Uncovering Infant Group B Streptococcal (GBS) Disease Clusters in the United Kingdom and Ireland Through Genomic Analysis: A Population-based Epidemiological Study

Simon M Collin, Natalie Groves, Catherine O'Sullivan, Elita Jauneikaite, Darshana Patel, Robert Cunney, Mary Meehan, Arlene Reynolds, Andrew Smith, Diane Lindsay, Lorraine Doherty, Eleri Davies, Victoria Chalker, Peter Lamb, Baharak Afshar, Sooria Balasegaram, Juliana Coelho, Derren Ready, Colin S Brown, Androulla EfstratiouKirsty Le Doare, Shiranee Sriskandan, Paul T Heath, Theresa Lamagni

Research output: Contribution to journalArticle (Academic Journal)peer-review

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BACKGROUND: The true frequency of hospital outbreaks of invasive group B streptococcal (iGBS; Streptococcus agalactiae) disease in infants is unknown. We used whole genome sequencing (WGS) of iGBS isolates collected during a period of enhanced surveillance of infant iGBS disease in the UK and Ireland to determine the number of clustered cases.

METHODS: Potentially linked iGBS cases from infants with early (<7 days of life) or late-onset (7-89 days) disease were identified from WGS data (HiSeq 2500 platform, Illumina) from clinical sterile site isolates collected between 04/2014 and 04/2015. We assessed time and place of cases to determine a single-nucleotide polymorphism (SNP) difference threshold for clustered cases. Case details were augmented through linkage to national hospital admission data and hospital record review by local microbiologists.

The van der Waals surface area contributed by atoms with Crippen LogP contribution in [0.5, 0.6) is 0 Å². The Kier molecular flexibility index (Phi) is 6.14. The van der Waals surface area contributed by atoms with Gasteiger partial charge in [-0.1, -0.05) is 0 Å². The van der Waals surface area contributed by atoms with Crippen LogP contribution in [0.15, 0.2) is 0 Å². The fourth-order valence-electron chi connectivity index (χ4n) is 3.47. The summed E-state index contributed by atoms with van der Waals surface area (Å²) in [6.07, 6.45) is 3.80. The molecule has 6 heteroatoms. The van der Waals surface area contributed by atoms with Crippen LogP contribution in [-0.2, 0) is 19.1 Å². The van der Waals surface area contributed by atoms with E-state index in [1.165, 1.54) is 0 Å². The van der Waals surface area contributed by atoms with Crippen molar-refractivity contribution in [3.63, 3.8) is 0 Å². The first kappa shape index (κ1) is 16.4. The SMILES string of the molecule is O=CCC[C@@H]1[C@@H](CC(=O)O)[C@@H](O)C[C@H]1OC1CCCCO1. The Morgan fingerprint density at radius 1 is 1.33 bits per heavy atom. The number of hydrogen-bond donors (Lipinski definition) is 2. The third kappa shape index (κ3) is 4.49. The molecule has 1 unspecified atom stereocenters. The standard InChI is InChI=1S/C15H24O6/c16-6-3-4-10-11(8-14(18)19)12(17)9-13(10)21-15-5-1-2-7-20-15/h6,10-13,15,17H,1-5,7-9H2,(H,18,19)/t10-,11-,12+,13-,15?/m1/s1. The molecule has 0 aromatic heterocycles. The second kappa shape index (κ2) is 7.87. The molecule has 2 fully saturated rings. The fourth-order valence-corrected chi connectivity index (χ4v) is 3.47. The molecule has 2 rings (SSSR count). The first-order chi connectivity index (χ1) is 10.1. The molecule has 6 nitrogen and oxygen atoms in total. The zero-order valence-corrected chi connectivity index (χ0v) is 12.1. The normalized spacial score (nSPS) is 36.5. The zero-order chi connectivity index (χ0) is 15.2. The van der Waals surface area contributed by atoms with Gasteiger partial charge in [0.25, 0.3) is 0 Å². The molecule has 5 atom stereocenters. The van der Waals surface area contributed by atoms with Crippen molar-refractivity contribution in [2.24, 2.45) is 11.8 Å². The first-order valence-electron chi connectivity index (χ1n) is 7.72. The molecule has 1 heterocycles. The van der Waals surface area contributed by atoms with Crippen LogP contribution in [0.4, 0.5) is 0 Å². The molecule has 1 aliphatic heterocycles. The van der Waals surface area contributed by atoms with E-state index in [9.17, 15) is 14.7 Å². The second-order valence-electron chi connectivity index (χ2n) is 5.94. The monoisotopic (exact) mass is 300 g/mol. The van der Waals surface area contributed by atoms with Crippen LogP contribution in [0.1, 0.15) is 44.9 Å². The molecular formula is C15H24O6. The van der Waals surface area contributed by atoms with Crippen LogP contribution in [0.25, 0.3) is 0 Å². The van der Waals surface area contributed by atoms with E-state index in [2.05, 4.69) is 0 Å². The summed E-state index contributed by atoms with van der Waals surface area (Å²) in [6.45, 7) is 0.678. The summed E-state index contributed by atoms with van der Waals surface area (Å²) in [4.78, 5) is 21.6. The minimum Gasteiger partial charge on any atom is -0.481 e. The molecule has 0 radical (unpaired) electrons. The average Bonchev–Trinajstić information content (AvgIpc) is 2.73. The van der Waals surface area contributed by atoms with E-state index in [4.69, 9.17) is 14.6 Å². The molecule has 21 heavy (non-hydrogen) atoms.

RESULTS: Analysis of sequences indicated a cutoff of ≤5 SNP differences to define iGBS clusters. Among 410 infant iGBS isolates, we identified 7 clusters (4 genetically identical pairs with 0 SNP differences, 1 pair with 3 SNP differences, 1 cluster of 4 cases with ≤1 SNP differences) of which 4 clusters were uncovered for the first time. The clusters comprised 16 cases, of which 15 were late-onset (of 192 late-onset cases with sequenced isolates) and 1 an early-onset index case. Serial intervals between cases ranged from 0 to 59 (median 12) days.

CONCLUSIONS: Approximately 1 in 12 late-onset infant iGBS cases were part of a hospital cluster. Over half of the clusters were previously undetected, emphasizing the importance of routine submission of iGBS isolates to reference laboratories for cluster identification and genomic confirmation.

Original languageEnglish
Pages (from-to)e296-e302
JournalClinical Infectious Diseases
Issue number9
Publication statusPublished - 4 May 2021

Bibliographical note

© Crown copyright 2020.


  • Disease Hotspot
  • Epidemiologic Studies
  • Genomics
  • Humans
  • Infant
  • Ireland/epidemiology
  • Streptococcal Infections/epidemiology
  • Streptococcus agalactiae/genetics
  • United Kingdom/epidemiology


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